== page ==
> isPeerClassLoadingEnabled()));
>
>
>
>         CacheObjectContext res = new CacheObjectContext(ctx,
>
>             ccfg.getName(),
>
>             ccfg.getAffinityMapper() != null ? ccfg.getAffinityMapper() :
> new GridCacheDefaultAffinityKeyMapper(),
>
>             ccfg.isCopyOnRead() && memMode != OFFHEAP_VALUES,
>
>             storeVal,
>
>             ctx.config().isPeerClassLoadingEnabled() &&
> !isBinaryEnabled(ccfg));
>
>
>
>         ctx.resource().injectGeneric(res.defaultAffMapper());
>
>
>
>         return res;
>
>     }
>
>
>
> Thanks,
>
> Raymond.
>
>
>
> *From:* Raymond Wilson [mailto:raymond_wilson@trimble.com]
> *Sent:* Monday, February 13, 2017 2:43 PM
> *To:* user@ignite.apache.org
> *Subject:* RE: Effective size limit for cache items in Ignite
>
>
>
> Ah, I found the CopyOnRead flag in the cache configuration.
>
>
>
> Unfortunately, it seems to have the same behaviour regardless of the
> setting for this flag.
>
>
>
> If I create an example like the below, it seems that querying the same
> element from the cache many times takes about the same amount of time in
> both cases. Visual Studio also reports large numbers of GC episodes while
> it cleans up the large freed MyCacheClass instances. Is this flag only
> applicable to Java contexts? I did also try setting KeepBinaryInStore to
> true, though there was no noticeable difference.
>
>
>
> [Serializable]
>
>     public class MyCacheClass
>
>     {
>
>         public String name = String.Empty;
>
>         private byte[] localData = null;
>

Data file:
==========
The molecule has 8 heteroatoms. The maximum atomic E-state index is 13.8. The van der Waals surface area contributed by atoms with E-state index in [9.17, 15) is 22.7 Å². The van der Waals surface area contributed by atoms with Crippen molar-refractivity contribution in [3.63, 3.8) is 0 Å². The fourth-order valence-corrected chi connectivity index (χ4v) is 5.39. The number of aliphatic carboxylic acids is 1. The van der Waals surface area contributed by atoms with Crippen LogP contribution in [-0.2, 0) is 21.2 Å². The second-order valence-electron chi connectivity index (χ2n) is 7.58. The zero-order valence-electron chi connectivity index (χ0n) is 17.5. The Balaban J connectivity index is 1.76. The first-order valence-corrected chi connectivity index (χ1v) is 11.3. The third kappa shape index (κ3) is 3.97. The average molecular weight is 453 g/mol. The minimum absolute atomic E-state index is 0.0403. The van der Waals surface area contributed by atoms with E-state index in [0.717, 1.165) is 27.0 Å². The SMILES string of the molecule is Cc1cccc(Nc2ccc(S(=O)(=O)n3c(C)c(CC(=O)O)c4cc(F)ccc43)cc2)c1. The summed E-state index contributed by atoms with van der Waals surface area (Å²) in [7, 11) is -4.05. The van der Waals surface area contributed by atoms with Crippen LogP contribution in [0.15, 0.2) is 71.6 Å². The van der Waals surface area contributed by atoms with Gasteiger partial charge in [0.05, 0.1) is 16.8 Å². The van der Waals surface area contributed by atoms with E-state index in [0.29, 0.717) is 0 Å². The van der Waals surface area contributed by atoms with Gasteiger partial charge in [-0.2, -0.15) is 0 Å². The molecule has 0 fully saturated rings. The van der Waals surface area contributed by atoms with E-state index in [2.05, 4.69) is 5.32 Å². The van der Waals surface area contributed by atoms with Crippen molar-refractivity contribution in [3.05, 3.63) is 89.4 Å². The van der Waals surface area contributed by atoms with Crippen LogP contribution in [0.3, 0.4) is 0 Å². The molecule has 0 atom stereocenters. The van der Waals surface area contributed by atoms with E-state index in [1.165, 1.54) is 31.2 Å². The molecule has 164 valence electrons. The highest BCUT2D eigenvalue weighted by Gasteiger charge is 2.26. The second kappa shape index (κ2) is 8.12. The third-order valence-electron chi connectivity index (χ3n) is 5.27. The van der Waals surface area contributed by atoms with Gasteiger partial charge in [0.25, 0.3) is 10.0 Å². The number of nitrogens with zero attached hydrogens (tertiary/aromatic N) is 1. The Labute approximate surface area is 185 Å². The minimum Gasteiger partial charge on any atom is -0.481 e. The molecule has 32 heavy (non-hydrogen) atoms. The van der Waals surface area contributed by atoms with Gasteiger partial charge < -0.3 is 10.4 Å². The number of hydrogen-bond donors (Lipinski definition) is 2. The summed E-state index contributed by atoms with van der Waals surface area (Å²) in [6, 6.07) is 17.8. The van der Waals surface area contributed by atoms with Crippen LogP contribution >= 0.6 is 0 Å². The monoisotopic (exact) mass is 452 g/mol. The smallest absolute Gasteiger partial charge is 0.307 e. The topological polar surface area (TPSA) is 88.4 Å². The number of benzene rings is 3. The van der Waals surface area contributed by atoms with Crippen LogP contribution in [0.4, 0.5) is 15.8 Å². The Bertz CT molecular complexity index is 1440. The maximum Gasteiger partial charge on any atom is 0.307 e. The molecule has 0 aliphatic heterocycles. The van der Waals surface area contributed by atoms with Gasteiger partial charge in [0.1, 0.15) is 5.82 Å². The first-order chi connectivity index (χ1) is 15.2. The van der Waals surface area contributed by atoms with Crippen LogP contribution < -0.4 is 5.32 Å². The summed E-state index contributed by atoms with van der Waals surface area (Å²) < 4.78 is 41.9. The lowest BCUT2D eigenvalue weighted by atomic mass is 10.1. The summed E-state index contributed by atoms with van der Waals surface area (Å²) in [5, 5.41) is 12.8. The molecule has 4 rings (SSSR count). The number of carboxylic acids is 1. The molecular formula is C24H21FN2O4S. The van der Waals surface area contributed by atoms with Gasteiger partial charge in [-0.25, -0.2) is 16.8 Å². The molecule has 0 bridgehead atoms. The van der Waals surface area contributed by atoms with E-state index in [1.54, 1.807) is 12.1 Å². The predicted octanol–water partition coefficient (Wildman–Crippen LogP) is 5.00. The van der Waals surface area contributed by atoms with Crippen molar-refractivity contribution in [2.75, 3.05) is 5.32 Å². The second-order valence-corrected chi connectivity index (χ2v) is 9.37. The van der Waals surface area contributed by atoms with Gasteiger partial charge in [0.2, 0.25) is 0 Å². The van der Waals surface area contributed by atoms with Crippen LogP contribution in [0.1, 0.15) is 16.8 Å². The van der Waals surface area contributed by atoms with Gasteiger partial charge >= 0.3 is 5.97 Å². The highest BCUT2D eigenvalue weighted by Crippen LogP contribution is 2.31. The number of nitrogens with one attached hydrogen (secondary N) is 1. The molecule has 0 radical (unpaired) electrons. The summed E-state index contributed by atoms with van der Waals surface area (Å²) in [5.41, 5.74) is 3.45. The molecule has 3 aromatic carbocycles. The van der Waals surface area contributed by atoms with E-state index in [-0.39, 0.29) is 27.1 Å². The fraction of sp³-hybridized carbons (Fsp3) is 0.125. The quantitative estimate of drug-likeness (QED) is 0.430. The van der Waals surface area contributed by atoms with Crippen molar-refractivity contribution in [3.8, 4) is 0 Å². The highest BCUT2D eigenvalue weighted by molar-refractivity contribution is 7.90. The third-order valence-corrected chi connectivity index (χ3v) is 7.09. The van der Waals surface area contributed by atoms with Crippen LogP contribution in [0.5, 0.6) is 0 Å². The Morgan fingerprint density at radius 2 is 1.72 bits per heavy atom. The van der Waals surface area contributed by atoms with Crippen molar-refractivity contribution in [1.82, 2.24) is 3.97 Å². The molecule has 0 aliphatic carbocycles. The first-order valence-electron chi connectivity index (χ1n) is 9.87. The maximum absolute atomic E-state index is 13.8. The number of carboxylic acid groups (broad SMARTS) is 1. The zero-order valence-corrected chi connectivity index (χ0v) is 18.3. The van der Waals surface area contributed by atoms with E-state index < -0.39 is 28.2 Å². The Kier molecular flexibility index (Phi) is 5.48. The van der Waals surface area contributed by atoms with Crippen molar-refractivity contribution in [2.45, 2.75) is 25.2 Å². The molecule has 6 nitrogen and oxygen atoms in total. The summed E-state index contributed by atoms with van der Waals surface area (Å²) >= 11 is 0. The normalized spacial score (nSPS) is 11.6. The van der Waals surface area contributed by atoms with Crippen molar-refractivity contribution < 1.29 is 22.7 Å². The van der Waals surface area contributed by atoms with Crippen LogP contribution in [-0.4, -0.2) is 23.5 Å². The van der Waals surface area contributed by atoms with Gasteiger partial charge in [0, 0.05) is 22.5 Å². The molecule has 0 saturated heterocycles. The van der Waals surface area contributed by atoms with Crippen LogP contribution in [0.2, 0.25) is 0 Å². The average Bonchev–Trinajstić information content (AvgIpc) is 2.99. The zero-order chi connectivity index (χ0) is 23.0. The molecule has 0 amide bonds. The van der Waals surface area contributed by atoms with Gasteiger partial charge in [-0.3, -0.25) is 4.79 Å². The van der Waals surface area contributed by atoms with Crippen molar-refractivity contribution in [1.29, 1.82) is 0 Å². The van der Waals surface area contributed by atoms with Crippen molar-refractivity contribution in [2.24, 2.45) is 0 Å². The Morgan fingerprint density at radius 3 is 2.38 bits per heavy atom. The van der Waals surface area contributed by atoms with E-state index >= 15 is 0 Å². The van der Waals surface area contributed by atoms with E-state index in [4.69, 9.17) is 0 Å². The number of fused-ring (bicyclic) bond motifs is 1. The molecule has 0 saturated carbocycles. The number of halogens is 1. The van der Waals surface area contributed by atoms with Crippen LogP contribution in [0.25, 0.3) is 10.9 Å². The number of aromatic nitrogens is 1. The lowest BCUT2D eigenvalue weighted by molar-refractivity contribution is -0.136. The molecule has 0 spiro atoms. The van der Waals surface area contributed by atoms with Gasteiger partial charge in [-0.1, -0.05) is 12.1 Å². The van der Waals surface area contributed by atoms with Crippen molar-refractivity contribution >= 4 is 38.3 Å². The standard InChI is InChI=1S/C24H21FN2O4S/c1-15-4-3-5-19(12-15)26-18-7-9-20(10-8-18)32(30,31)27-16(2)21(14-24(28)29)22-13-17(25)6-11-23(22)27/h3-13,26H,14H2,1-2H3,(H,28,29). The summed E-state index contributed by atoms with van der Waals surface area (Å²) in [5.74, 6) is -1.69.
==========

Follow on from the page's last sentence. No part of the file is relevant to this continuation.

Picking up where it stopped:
>
>
>         public MyCacheClass(String _name)
>
>         {
>
>             name = _name;
>
>             localData = new byte[4000000];
>
>         }
>
>     }
>
>
>
>     class Program
>
>     {
>
>         static void Main(string[] args)
>
>         {
>
>             IIgnite ignite = Ignition.Start();
>
>
>
>             // Add a cache to Ignite
>
>             ICache<String, MyCacheClass> cache = ignite.CreateCache<String,
> MyCacheClass>
>
>                 (new CacheConfiguration()
>
>                 {
>
>                     Name = "TestCache",
>
>                     CopyOnRead = false,
>
>                     KeepBinaryInStore = true
>
>                 });
>
>
>
>             // Add a cache item
>
>             cache.Put("First", new MyCacheClass("FirstItem"));
>
>
>
>             // query back the cache items
>
>             for (int i = 0; i < 30000; i++)
>
>             {
>
>                 MyCacheClass first = cache.Get("First");
>
>             }
>
>       }
>
>
>
>
>
> *From:* Raymond Wilson [mailto:raymond_wilson@trimble.com
> <raymond_wilson@trimble.com>]
> *Sent:* Monday, February 13, 2017 11:35 AM
> *To:* user@ignite.apache.org
> *Subject:* Effective size limit for cache items in Ignite
>
>
>
> Hi,
>
>
>
> What is the practical size limit for items in an Ignite cache?
>
>
>
> I suspect the answer is something “As large as the memory you have to hold
> it”, but my question is more aimed at the practicality of large items in a
> cache due to the overhead of pulling copies of the items out of the cache
> in response to a Cache.Get() request.
>
>
>
> For instance, let’s say I had cache items in the 64Kb size range, and had
> requests that commonly refer to those cache items to perform some work on
> them in response to a request. Will each Cache.Get() request require an
> extraction and repackaging of the cache item prior to handing it back to
> the caller as a new (copied) version of that cache item, or is there a way
> for just a reference to the cache item to be returned to the caller?
>
>
>
> I understand there is a way to designate the information in a cache as
> just blobs of data with no serialisation semantics. In this case does a
> Cache.Get() return a pointer or a copy (with a local locking semantic to
> prevent change)?
>
>
>
> Thanks,
>
> Raymond.
>
>
>
>
>